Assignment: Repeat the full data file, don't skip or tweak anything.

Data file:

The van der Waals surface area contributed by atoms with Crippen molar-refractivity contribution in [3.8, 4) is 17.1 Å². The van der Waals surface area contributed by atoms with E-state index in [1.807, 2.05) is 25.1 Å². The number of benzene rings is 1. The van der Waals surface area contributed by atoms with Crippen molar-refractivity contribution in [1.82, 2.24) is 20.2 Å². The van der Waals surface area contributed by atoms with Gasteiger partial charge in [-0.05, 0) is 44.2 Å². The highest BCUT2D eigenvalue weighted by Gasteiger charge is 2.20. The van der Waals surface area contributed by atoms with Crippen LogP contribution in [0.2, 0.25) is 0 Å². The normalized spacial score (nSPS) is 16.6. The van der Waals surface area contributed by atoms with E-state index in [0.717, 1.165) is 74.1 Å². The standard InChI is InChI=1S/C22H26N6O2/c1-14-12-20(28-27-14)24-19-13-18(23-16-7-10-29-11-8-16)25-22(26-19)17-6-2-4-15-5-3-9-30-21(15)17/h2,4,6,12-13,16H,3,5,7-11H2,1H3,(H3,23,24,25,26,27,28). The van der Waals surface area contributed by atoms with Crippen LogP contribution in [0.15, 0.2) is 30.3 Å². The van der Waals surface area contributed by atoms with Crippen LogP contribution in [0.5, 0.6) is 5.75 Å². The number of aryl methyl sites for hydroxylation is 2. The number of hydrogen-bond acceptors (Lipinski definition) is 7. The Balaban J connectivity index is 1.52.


The van der Waals surface area contributed by atoms with Crippen molar-refractivity contribution in [3.8, 4) is 17.1 Å². The van der Waals surface area contributed by atoms with E-state index in [1.807, 2.05) is 25.1 Å². The number of benzene rings is 1. The van der Waals surface area contributed by atoms with Crippen molar-refractivity contribution in [1.82, 2.24) is 20.2 Å². The van der Waals surface area contributed by atoms with Gasteiger partial charge in [-0.05, 0) is 44.2 Å². The highest BCUT2D eigenvalue weighted by Gasteiger charge is 2.20. The van der Waals surface area contributed by atoms with Crippen LogP contribution in [0.2, 0.25) is 0 Å². The normalized spacial score (nSPS) is 16.6. The van der Waals surface area contributed by atoms with E-state index in [0.717, 1.165) is 74.1 Å². The standard InChI is InChI=1S/C22H26N6O2/c1-14-12-20(28-27-14)24-19-13-18(23-16-7-10-29-11-8-16)25-22(26-19)17-6-2-4-15-5-3-9-30-21(15)17/h2,4,6,12-13,16H,3,5,7-11H2,1H3,(H3,23,24,25,26,27,28). The van der Waals surface area contributed by atoms with Crippen LogP contribution in [0.15, 0.2) is 30.3 Å². The van der Waals surface area contributed by atoms with Crippen LogP contribution in [0.5, 0.6) is 5.75 Å². The number of aryl methyl sites for hydroxylation is 2. The number of hydrogen-bond acceptors (Lipinski definition) is 7. The Balaban J connectivity index is 1.52.